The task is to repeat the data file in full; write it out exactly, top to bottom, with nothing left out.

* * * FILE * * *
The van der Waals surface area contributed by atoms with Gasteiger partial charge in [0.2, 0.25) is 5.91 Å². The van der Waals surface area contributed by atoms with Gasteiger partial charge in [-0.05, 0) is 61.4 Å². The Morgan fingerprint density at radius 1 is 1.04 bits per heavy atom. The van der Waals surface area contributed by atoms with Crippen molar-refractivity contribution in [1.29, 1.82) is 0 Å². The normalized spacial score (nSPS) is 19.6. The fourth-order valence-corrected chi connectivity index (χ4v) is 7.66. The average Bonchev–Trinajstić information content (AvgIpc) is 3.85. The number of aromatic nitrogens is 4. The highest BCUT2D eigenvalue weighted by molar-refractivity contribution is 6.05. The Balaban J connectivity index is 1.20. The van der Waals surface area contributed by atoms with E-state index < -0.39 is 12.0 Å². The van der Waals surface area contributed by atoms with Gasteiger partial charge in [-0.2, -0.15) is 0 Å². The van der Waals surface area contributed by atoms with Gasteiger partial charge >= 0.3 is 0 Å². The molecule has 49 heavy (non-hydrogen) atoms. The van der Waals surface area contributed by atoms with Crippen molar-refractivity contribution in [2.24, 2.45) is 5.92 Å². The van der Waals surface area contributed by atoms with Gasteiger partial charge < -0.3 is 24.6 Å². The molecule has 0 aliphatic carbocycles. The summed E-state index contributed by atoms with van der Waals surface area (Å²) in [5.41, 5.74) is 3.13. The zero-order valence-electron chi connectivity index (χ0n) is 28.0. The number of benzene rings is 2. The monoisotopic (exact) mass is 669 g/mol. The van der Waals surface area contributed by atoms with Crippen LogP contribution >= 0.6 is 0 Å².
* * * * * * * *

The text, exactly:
The van der Waals surface area contributed by atoms with Gasteiger partial charge in [0.2, 0.25) is 5.91 Å². The van der Waals surface area contributed by atoms with Gasteiger partial charge in [-0.05, 0) is 61.4 Å². The Morgan fingerprint density at radius 1 is 1.04 bits per heavy atom. The van der Waals surface area contributed by atoms with Crippen molar-refractivity contribution in [1.29, 1.82) is 0 Å². The normalized spacial score (nSPS) is 19.6. The fourth-order valence-corrected chi connectivity index (χ4v) is 7.66. The average Bonchev–Trinajstić information content (AvgIpc) is 3.85. The number of aromatic nitrogens is 4. The highest BCUT2D eigenvalue weighted by molar-refractivity contribution is 6.05. The Balaban J connectivity index is 1.20. The van der Waals surface area contributed by atoms with E-state index < -0.39 is 12.0 Å². The van der Waals surface area contributed by atoms with Gasteiger partial charge in [-0.2, -0.15) is 0 Å². The van der Waals surface area contributed by atoms with Gasteiger partial charge >= 0.3 is 0 Å². The molecule has 49 heavy (non-hydrogen) atoms. The van der Waals surface area contributed by atoms with Crippen molar-refractivity contribution in [2.24, 2.45) is 5.92 Å². The van der Waals surface area contributed by atoms with Gasteiger partial charge < -0.3 is 24.6 Å². The molecule has 0 aliphatic carbocycles. The summed E-state index contributed by atoms with van der Waals surface area (Å²) in [5.41, 5.74) is 3.13. The zero-order valence-electron chi connectivity index (χ0n) is 28.0. The number of benzene rings is 2. The monoisotopic (exact) mass is 669 g/mol. The van der Waals surface area contributed by atoms with Crippen LogP contribution >= 0.6 is 0 Å².